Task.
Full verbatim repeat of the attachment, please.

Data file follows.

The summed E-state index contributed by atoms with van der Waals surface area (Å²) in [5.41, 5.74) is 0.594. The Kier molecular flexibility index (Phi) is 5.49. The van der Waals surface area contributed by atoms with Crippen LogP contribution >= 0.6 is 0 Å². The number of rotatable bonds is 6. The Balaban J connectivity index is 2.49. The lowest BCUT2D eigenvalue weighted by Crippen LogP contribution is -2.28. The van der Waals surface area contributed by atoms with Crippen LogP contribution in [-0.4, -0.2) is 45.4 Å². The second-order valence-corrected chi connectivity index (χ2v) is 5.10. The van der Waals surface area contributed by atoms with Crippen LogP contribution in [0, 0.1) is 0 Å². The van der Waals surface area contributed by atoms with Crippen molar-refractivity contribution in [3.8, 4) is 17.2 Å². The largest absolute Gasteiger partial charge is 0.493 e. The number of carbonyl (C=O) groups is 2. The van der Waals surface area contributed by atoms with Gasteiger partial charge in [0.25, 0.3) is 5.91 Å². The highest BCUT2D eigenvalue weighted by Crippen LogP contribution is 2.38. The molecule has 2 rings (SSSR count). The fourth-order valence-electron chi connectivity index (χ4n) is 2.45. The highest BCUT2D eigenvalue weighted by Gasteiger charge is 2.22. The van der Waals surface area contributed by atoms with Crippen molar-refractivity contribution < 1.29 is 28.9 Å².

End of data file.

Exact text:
The summed E-state index contributed by atoms with van der Waals surface area (Å²) in [5.41, 5.74) is 0.594. The Kier molecular flexibility index (Phi) is 5.49. The van der Waals surface area contributed by atoms with Crippen LogP contribution >= 0.6 is 0 Å². The number of rotatable bonds is 6. The Balaban J connectivity index is 2.49. The lowest BCUT2D eigenvalue weighted by Crippen LogP contribution is -2.28. The van der Waals surface area contributed by atoms with Crippen LogP contribution in [-0.4, -0.2) is 45.4 Å². The second-order valence-corrected chi connectivity index (χ2v) is 5.10. The van der Waals surface area contributed by atoms with Crippen LogP contribution in [0, 0.1) is 0 Å². The van der Waals surface area contributed by atoms with Crippen molar-refractivity contribution in [3.8, 4) is 17.2 Å². The largest absolute Gasteiger partial charge is 0.493 e. The number of carbonyl (C=O) groups is 2. The van der Waals surface area contributed by atoms with Gasteiger partial charge in [0.25, 0.3) is 5.91 Å². The highest BCUT2D eigenvalue weighted by Crippen LogP contribution is 2.38. The molecule has 2 rings (SSSR count). The fourth-order valence-electron chi connectivity index (χ4n) is 2.45. The highest BCUT2D eigenvalue weighted by Gasteiger charge is 2.22. The van der Waals surface area contributed by atoms with Crippen molar-refractivity contribution < 1.29 is 28.9 Å².